The system, which is up for a vote in the November election, also could force Magnolia residents and some Queen Anne residents to pay twice for the same trip, he said, because some would have to pay a fare on a feeder bus to get to a monorail station and then pay a second fare to get to their destinations on the monorail.
Ochsner, an architecture professor at the University of Washington, isn't alone in those beliefs. He's part of a small group calling themselves Citizens Against the Monorail, which ran a series of 30-second spots on television this month attacking the populist transit project.
A question of esthetics
As an architect, Ochsner said he is especially concerned with the monorail's impact on the urban landscape, especially on lower Queen Anne and on Second Avenue in the downtown core.
"The problem is the scale of the columns and beams," he said. Beams would be 110 to 120 feet long, and the support columns that rise 30 to 40 feet above the ground would have to be sturdy enough to withstand an earthquake. "So these are not small structures."
If the line goes across Seattle Center grounds, as proposed under one scenario, the monorail would look like a big highway bridge, he added. The preferred Green Line route would go around the Seattle Center on Mercer Street, but that wouldn't be any better because - among other reasons - street trees would have to come down on the arterial, according to Ochsner.
He also points to the street-level effects of the existing monorail on Fifth Avenue as a reason a new monorail system would be a bad idea. "They don't even attempt to have sidewalk cafes," Ochsner said.
By the numbers
The Elevated Transit Company (ETC) estimates that 69,000 riders will take the monorail each day by 2010. However, according to Ochsner's calculations, "that number is really high."
To reach the 69,000 figure, he said, each monorail car in off-peak hours would have to have as many passengers as each monorail car during peak hours, when many of the passengers would have to stand.
"There's no transit system in the United States that does that," said Ochsner, who used to work in the early 1980s with Metro Transit in the Houston, Texas, area.
Peter Sherwin, from the pro-monorail Rise Above It All group, disagrees with Ochsner's conclusion.
"That's just completely wrong," Sherwin said.
The estimates on ridership numbers were prepared by transportation professionals and are accurate, he said.
If anything, the ETC ridership numbers are low, according to monorail campaign founder Dick Falkenbury, who has been quoted in the press as saying the number will be around 100,000 per day by 2010.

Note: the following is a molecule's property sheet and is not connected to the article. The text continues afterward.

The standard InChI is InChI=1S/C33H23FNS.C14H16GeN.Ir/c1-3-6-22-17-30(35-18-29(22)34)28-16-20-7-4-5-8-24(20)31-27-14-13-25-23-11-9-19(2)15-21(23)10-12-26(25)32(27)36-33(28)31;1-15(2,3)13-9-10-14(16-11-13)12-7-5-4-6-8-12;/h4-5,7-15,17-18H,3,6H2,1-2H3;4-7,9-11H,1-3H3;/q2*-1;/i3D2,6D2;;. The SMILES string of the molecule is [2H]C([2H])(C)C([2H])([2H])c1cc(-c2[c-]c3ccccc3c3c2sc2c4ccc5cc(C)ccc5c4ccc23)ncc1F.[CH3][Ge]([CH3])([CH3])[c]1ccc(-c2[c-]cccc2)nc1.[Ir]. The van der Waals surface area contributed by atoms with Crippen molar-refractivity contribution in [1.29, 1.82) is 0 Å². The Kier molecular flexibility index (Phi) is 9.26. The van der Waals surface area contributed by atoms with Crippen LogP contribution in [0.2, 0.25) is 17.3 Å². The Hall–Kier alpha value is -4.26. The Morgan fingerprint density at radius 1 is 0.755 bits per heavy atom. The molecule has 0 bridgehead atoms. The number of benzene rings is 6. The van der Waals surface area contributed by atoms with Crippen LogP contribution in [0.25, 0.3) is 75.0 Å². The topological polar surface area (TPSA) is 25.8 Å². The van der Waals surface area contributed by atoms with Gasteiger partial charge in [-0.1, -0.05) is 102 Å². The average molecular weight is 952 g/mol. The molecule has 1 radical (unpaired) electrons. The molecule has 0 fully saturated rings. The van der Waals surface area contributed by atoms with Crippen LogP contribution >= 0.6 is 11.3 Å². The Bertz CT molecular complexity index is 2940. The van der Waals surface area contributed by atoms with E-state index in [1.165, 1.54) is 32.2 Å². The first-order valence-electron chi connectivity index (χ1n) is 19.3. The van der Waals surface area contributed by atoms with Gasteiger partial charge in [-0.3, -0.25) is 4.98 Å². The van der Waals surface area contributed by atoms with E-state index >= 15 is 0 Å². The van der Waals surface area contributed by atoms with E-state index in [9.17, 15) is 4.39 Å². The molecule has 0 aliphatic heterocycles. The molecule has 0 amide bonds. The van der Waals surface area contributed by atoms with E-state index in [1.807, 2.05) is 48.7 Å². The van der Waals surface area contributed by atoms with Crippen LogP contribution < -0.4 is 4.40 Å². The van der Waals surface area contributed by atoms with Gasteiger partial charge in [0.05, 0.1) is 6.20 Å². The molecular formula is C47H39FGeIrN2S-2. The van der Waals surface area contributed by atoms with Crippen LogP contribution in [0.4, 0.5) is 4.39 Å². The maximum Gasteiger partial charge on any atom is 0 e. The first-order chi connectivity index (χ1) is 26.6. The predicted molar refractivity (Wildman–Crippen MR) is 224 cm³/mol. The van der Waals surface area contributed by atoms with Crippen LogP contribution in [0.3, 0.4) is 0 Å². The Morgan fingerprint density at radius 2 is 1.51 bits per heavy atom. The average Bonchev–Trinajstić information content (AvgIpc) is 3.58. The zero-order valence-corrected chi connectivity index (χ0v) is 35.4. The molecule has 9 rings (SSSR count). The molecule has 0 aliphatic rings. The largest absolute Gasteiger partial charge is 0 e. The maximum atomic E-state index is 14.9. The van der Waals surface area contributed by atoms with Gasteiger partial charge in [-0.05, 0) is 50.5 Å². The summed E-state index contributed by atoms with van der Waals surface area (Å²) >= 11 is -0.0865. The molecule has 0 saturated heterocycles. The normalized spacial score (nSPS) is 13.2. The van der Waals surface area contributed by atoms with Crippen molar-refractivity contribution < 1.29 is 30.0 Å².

The bus connection
According to a study completed for ETC, more than 80 percent of potential monorail riders are currently using Metro buses to get around in Seattle.
The assumption is all those riders would switch to the monorail system, but those passengers would have to use Metro feeder lines to get to the stations in many cases, Ochsner said.
Some existing bus routes between neighborhoods and downtown would be eliminated and replaced by feeder lines, which would end at the monorail stations, according to a Metro analysis of the monorail plan.
That would mean many Magnolians and numerous residents on the west side of Queen Anne Hill would have to transfer from bus to monorail and back again instead of simply staying on the bus, Ochsner said.
"We're going to spend $2 billion doing what Metro already does," he said. Transferring between the monorail and buses would be inconvenient, and it also could end up costing more because people might end up paying both monorail and bus fares, Ochsner added.
"The question is, how many people will put up with this and not go back to [using] their cars?" he wondered.
By contrast, Ochsner said, someone living in Greenlake would be able to avoid the inconvenience of transferring and also save money when they head downtown.
According to the Metro analysis of the monorail plan, there are three bus-monorail transfer scenarios. One involves no discount for transferring passengers, and a second would provide a 50-percent discount, both of which are included in the ETC analysis.
Not included in the ETC analysis is a new version of the existing Puget Pass, which currently allows passengers to transfer from Sound Transit to Metro buses, for example, without paying an extra fee.
But the revenue from Puget Pass fares is divided among the different systems, which means ETC projected annual fare revenue would be reduced by 46 percent in 2020, from $20.15 million to $10.93 million, according to the Metro analysis.
The analysis also notes that ETC's assumptions about ridership levels are based on many factors "including a level of feeder bus service far in excess of Metro's current service in affected areas."
Setting up an intermodal fare structure will require future negotiations between Metro and the monorail authority, according to Metro spokeswoman Linda Thielke.
"At this point, there's not a real direct connection," she said.
"I'm confident we're going to be able to work out a unified pricing structure," Sherwin said, although he conceded that structure won't be determined until after the vote.
Ochsner likens the battle of Citizens Against the Monorail versus Rise Above It All to the David and Goliath struggle.
"The monorail has had five years to build up a constituency," he said. "The opposition group is less than a month old."
Sherwin said he believes the anti-monorail campaign will be a factor in the November vote.
"They are definitely against the monorail, and they're going to say anything thing they can ... to once again stop transit in Seattle," he said.
However, according to the opposition's Web site at www.citizensagainstthemonorail.org, the plan "provides for the most massive, costly, environmentally destructive, and ungoverned project in the history of Seattle."